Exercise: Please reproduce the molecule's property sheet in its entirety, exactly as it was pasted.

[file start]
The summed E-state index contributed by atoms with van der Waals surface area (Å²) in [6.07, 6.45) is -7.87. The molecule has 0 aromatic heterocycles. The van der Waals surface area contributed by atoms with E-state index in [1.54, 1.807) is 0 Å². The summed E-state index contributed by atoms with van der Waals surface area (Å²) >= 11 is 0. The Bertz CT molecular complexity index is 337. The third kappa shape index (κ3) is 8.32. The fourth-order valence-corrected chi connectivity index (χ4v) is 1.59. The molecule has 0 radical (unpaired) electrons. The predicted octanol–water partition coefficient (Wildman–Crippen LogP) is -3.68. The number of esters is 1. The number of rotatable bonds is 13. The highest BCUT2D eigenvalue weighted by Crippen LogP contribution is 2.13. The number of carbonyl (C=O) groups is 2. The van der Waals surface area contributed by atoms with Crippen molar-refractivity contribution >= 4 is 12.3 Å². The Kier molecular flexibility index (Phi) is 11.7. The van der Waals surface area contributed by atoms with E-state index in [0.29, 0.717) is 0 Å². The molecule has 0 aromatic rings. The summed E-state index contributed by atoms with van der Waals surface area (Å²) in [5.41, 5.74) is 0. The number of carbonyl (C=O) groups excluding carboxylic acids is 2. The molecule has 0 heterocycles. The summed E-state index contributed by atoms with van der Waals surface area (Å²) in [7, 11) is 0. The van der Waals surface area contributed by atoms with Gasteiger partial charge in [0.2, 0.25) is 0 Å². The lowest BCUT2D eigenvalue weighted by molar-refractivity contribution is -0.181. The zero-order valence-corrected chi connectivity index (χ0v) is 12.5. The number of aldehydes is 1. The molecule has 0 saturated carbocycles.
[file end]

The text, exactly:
The summed E-state index contributed by atoms with van der Waals surface area (Å²) in [6.07, 6.45) is -7.87. The molecule has 0 aromatic heterocycles. The van der Waals surface area contributed by atoms with E-state index in [1.54, 1.807) is 0 Å². The summed E-state index contributed by atoms with van der Waals surface area (Å²) >= 11 is 0. The Bertz CT molecular complexity index is 337. The third kappa shape index (κ3) is 8.32. The fourth-order valence-corrected chi connectivity index (χ4v) is 1.59. The molecule has 0 radical (unpaired) electrons. The predicted octanol–water partition coefficient (Wildman–Crippen LogP) is -3.68. The number of esters is 1. The number of rotatable bonds is 13. The highest BCUT2D eigenvalue weighted by Crippen LogP contribution is 2.13. The number of carbonyl (C=O) groups is 2. The van der Waals surface area contributed by atoms with Crippen molar-refractivity contribution >= 4 is 12.3 Å². The Kier molecular flexibility index (Phi) is 11.7. The van der Waals surface area contributed by atoms with E-state index in [0.29, 0.717) is 0 Å². The molecule has 0 aromatic rings. The summed E-state index contributed by atoms with van der Waals surface area (Å²) in [5.41, 5.74) is 0. The number of carbonyl (C=O) groups excluding carboxylic acids is 2. The molecule has 0 heterocycles. The summed E-state index contributed by atoms with van der Waals surface area (Å²) in [7, 11) is 0. The van der Waals surface area contributed by atoms with Gasteiger partial charge in [0.2, 0.25) is 0 Å². The lowest BCUT2D eigenvalue weighted by molar-refractivity contribution is -0.181. The zero-order valence-corrected chi connectivity index (χ0v) is 12.5. The number of aldehydes is 1. The molecule has 0 saturated carbocycles.